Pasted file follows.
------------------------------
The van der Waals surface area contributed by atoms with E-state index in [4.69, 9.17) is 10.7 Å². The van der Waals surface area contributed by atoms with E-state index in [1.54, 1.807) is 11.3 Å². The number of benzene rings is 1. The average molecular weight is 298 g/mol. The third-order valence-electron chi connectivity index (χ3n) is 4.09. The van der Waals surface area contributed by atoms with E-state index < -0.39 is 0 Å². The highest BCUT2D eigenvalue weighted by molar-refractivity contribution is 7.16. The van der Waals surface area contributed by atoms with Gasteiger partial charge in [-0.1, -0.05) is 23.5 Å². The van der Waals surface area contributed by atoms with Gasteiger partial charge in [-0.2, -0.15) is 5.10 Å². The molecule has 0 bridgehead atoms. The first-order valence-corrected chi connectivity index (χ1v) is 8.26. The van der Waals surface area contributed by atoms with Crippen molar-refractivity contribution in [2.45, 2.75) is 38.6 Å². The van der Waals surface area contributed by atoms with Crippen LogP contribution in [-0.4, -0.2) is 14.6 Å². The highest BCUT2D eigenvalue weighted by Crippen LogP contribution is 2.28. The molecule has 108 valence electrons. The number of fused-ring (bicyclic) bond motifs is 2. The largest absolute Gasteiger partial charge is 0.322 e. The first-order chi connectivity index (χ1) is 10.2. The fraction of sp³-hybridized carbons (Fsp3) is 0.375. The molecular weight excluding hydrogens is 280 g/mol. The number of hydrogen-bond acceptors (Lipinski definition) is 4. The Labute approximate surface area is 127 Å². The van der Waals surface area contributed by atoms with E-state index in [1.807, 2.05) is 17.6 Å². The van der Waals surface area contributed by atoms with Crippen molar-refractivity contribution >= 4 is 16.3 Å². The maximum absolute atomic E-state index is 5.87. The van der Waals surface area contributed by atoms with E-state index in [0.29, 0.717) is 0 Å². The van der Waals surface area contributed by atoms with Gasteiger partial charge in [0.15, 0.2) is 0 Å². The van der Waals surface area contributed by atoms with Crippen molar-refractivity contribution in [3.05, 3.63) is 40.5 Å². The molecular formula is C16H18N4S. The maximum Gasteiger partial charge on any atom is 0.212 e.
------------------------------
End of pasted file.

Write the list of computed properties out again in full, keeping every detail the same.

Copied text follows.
The van der Waals surface area contributed by atoms with E-state index in [4.69, 9.17) is 10.7 Å². The van der Waals surface area contributed by atoms with E-state index in [1.54, 1.807) is 11.3 Å². The number of benzene rings is 1. The average molecular weight is 298 g/mol. The third-order valence-electron chi connectivity index (χ3n) is 4.09. The van der Waals surface area contributed by atoms with E-state index < -0.39 is 0 Å². The highest BCUT2D eigenvalue weighted by molar-refractivity contribution is 7.16. The van der Waals surface area contributed by atoms with Gasteiger partial charge in [-0.1, -0.05) is 23.5 Å². The van der Waals surface area contributed by atoms with Gasteiger partial charge in [-0.2, -0.15) is 5.10 Å². The molecule has 0 bridgehead atoms. The first-order valence-corrected chi connectivity index (χ1v) is 8.26. The van der Waals surface area contributed by atoms with Crippen molar-refractivity contribution in [2.45, 2.75) is 38.6 Å². The van der Waals surface area contributed by atoms with Crippen LogP contribution in [-0.4, -0.2) is 14.6 Å². The highest BCUT2D eigenvalue weighted by Crippen LogP contribution is 2.28. The molecule has 108 valence electrons. The number of fused-ring (bicyclic) bond motifs is 2. The largest absolute Gasteiger partial charge is 0.322 e. The first-order chi connectivity index (χ1) is 10.2. The fraction of sp³-hybridized carbons (Fsp3) is 0.375. The molecular weight excluding hydrogens is 280 g/mol. The number of hydrogen-bond acceptors (Lipinski definition) is 4. The Labute approximate surface area is 127 Å². The van der Waals surface area contributed by atoms with E-state index in [1.807, 2.05) is 17.6 Å². The van der Waals surface area contributed by atoms with Crippen molar-refractivity contribution >= 4 is 16.3 Å². The maximum absolute atomic E-state index is 5.87. The van der Waals surface area contributed by atoms with E-state index in [0.29, 0.717) is 0 Å². The van der Waals surface area contributed by atoms with Gasteiger partial charge in [0.15, 0.2) is 0 Å². The van der Waals surface area contributed by atoms with Crippen molar-refractivity contribution in [3.05, 3.63) is 40.5 Å². The molecular formula is C16H18N4S. The maximum Gasteiger partial charge on any atom is 0.212 e.